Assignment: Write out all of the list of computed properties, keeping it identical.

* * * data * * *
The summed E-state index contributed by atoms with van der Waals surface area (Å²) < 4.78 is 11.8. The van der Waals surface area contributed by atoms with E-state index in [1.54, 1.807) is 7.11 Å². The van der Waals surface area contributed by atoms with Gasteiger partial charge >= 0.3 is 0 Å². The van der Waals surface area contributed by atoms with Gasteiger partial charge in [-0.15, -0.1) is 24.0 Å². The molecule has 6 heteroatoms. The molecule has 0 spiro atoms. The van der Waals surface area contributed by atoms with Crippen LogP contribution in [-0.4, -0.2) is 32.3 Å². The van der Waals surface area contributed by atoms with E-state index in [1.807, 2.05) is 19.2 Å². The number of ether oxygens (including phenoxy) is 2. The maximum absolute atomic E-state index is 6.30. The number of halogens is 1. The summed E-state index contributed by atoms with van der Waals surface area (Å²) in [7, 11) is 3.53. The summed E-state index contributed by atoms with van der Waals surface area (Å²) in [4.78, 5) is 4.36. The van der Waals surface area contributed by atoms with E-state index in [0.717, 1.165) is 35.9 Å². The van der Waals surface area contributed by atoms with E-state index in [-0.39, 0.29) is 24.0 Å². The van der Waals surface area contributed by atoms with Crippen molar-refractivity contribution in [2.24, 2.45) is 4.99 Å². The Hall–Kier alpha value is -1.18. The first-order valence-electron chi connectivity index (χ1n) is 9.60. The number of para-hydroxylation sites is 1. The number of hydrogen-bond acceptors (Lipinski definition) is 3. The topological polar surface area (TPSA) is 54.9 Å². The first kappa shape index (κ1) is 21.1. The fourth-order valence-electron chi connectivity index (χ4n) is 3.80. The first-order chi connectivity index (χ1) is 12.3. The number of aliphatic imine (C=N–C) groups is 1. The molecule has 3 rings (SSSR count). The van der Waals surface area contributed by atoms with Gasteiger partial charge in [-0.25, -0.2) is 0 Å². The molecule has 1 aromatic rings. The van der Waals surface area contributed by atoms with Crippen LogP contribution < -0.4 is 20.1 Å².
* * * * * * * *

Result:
The summed E-state index contributed by atoms with van der Waals surface area (Å²) < 4.78 is 11.8. The van der Waals surface area contributed by atoms with E-state index in [1.54, 1.807) is 7.11 Å². The van der Waals surface area contributed by atoms with Gasteiger partial charge >= 0.3 is 0 Å². The van der Waals surface area contributed by atoms with Gasteiger partial charge in [-0.15, -0.1) is 24.0 Å². The molecule has 6 heteroatoms. The molecule has 0 spiro atoms. The van der Waals surface area contributed by atoms with Crippen LogP contribution in [-0.4, -0.2) is 32.3 Å². The van der Waals surface area contributed by atoms with E-state index in [1.807, 2.05) is 19.2 Å². The number of ether oxygens (including phenoxy) is 2. The maximum absolute atomic E-state index is 6.30. The number of halogens is 1. The summed E-state index contributed by atoms with van der Waals surface area (Å²) in [7, 11) is 3.53. The summed E-state index contributed by atoms with van der Waals surface area (Å²) in [4.78, 5) is 4.36. The van der Waals surface area contributed by atoms with E-state index in [0.717, 1.165) is 35.9 Å². The van der Waals surface area contributed by atoms with E-state index in [-0.39, 0.29) is 24.0 Å². The van der Waals surface area contributed by atoms with Crippen molar-refractivity contribution in [2.24, 2.45) is 4.99 Å². The Hall–Kier alpha value is -1.18. The first-order valence-electron chi connectivity index (χ1n) is 9.60. The number of para-hydroxylation sites is 1. The number of hydrogen-bond acceptors (Lipinski definition) is 3. The topological polar surface area (TPSA) is 54.9 Å². The first kappa shape index (κ1) is 21.1. The fourth-order valence-electron chi connectivity index (χ4n) is 3.80. The first-order chi connectivity index (χ1) is 12.3. The number of aliphatic imine (C=N–C) groups is 1. The molecule has 3 rings (SSSR count). The van der Waals surface area contributed by atoms with Gasteiger partial charge in [-0.25, -0.2) is 0 Å². The molecule has 1 aromatic rings. The van der Waals surface area contributed by atoms with Crippen LogP contribution < -0.4 is 20.1 Å².